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It is June and you are probably in the throes of the annual budgeting cycle. You may be on your third, fourth or fifth revision, knee deep in version control, and trying to keep on top of department heads who are yet to submit their budgets.

An annual budget is an integral part of your business and being one of the primary responsibilities of the finance team, it is critical that you put in place processes and technology that make the annual budgeting cycle simple, predictable, accurate and time efficient.

Having been exposed to the budgeting process of multiple, mid-to-large scale organisations, on average, the annual budgeting process is taking anywhere from 3.5 – 6 months. Each company is unique, but we can confidently say that by the time we leave, we have successfully streamlined the budgeting cycle down by 50% on average.  By streamlining the process, you improve the budgets effectiveness by accelerating the availability of information and reducing the cost and inefficiencies of the process. With the benefit of automation and process improvement, your team will get back 1000s of hours to do more high-value activities.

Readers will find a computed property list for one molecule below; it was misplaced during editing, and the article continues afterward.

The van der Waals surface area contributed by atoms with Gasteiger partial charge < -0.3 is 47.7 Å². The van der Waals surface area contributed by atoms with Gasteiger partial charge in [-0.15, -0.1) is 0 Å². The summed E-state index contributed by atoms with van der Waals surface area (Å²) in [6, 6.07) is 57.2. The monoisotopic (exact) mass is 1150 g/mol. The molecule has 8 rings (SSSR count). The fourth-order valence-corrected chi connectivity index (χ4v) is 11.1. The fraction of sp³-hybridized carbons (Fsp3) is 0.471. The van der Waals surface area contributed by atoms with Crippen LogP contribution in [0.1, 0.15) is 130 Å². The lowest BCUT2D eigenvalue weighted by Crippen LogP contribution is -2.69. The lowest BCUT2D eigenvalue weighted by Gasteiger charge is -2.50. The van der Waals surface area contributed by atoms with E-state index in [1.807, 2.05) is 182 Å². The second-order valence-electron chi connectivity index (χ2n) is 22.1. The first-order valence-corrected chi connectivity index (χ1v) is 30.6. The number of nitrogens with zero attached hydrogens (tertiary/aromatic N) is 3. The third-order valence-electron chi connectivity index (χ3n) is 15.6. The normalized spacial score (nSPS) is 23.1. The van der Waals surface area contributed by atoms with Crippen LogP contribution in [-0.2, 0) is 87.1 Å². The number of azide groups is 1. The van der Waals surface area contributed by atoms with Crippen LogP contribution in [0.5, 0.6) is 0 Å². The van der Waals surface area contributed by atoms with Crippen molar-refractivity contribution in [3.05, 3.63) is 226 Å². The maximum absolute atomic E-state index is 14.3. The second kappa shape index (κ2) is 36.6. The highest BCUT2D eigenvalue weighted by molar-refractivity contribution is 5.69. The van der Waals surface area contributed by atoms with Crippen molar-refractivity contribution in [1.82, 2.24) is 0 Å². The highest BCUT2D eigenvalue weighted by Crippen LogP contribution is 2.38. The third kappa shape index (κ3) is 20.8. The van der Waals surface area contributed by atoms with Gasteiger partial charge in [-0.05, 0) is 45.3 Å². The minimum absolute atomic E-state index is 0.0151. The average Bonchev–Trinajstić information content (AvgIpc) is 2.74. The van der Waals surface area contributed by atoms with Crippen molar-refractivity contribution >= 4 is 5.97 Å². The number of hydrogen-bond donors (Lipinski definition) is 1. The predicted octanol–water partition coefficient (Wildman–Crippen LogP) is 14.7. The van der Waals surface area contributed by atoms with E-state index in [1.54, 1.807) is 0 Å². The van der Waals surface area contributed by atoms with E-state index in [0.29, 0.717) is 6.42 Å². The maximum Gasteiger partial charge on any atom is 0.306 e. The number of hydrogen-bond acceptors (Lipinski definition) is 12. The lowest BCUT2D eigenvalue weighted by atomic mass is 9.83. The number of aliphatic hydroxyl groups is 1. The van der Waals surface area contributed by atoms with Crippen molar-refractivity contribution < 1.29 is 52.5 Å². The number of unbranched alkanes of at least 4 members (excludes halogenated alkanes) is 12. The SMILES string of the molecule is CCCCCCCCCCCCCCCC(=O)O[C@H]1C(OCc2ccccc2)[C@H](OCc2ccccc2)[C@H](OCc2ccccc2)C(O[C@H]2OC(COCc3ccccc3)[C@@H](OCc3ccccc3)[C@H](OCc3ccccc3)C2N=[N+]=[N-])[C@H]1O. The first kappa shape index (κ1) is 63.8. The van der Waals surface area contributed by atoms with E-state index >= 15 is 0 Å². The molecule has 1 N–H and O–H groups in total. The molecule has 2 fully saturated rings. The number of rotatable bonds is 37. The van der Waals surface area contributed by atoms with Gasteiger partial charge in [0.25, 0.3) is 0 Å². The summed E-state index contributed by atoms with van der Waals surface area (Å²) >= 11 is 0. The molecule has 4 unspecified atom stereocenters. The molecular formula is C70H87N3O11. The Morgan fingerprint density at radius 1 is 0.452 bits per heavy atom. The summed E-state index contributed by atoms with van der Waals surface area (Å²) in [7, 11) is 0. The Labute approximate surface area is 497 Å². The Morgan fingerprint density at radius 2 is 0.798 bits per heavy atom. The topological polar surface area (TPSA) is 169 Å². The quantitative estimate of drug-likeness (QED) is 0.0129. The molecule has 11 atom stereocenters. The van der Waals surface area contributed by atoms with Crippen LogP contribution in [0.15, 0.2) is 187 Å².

Read our article to learn 4 new tips to incorporate into this year’s budget cycle.

1. Get clear on business drivers

One of the reasons an annual budget can take months to complete is that it is strategically disconnected. An annual budget needs to communicate your growth objectives and plans to internal stakeholders, all the while helping to control activities such as revenue, expenses, and financing options.

An effective budget will drive the execution of the business strategy. It needs to be based on business drivers and it requires the alignment of strategic and financial objectives.  Once this baseline has been established, you can begin identifying the strategies that will help you achieve these objectives, as well as how you will measure their impact. This is considered a mostly ‘top-down’ budgeting exercise, where Senior executives set budget parameters based on the strategic direction of the business.

Part two of your budgeting process should involve Department Heads and represents a more ‘bottom-up’ approach. Operational Managers should be responsible for developing the tactics that will deliver the strategies. It is critical that any assumptions that are used to develop the forecast are documented and align clearly to at least one strategic goal.

With each iteration, you may find opportunities to standardise processes and systems. Put in place solutions that streamline, centralise and standardise data that is critical to planning. One way to remove complexities is through automation, which can help you  automate low-level, manual tasks and create a single source of truth for enterprise data and reporting. By automating time-intensive activities, your FP&A team can spend more time analysing insights – not aggregating data.

2. Look through a new lens